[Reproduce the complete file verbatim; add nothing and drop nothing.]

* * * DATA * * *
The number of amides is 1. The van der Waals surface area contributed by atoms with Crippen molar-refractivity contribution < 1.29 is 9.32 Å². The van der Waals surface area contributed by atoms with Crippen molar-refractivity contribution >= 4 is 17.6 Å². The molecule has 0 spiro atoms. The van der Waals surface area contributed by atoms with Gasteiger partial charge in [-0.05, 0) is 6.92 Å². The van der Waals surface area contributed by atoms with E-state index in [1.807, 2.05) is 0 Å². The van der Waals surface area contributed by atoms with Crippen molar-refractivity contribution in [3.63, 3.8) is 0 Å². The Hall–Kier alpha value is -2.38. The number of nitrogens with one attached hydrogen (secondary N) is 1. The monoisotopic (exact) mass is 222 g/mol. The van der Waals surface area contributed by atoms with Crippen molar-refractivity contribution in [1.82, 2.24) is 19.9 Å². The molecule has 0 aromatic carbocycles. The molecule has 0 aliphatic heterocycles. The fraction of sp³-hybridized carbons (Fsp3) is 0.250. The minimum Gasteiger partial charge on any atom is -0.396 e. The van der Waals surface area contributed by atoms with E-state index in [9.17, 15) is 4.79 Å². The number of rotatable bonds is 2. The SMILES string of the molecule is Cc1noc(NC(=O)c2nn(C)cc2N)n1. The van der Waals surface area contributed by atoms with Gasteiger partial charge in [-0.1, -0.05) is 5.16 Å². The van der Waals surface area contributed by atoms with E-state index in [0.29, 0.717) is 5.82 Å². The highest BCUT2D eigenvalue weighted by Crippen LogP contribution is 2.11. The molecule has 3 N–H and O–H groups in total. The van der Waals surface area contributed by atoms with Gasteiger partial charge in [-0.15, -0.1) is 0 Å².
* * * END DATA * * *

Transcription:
The number of amides is 1. The van der Waals surface area contributed by atoms with Crippen molar-refractivity contribution < 1.29 is 9.32 Å². The van der Waals surface area contributed by atoms with Crippen molar-refractivity contribution >= 4 is 17.6 Å². The molecule has 0 spiro atoms. The van der Waals surface area contributed by atoms with Gasteiger partial charge in [-0.05, 0) is 6.92 Å². The van der Waals surface area contributed by atoms with E-state index in [1.807, 2.05) is 0 Å². The van der Waals surface area contributed by atoms with Crippen molar-refractivity contribution in [3.63, 3.8) is 0 Å². The Hall–Kier alpha value is -2.38. The number of nitrogens with one attached hydrogen (secondary N) is 1. The monoisotopic (exact) mass is 222 g/mol. The van der Waals surface area contributed by atoms with Crippen molar-refractivity contribution in [1.82, 2.24) is 19.9 Å². The molecule has 0 aromatic carbocycles. The molecule has 0 aliphatic heterocycles. The fraction of sp³-hybridized carbons (Fsp3) is 0.250. The minimum Gasteiger partial charge on any atom is -0.396 e. The van der Waals surface area contributed by atoms with E-state index in [9.17, 15) is 4.79 Å². The number of rotatable bonds is 2. The SMILES string of the molecule is Cc1noc(NC(=O)c2nn(C)cc2N)n1. The van der Waals surface area contributed by atoms with Gasteiger partial charge in [-0.1, -0.05) is 5.16 Å². The van der Waals surface area contributed by atoms with E-state index in [0.29, 0.717) is 5.82 Å². The highest BCUT2D eigenvalue weighted by Crippen LogP contribution is 2.11. The molecule has 3 N–H and O–H groups in total. The van der Waals surface area contributed by atoms with Gasteiger partial charge in [-0.15, -0.1) is 0 Å².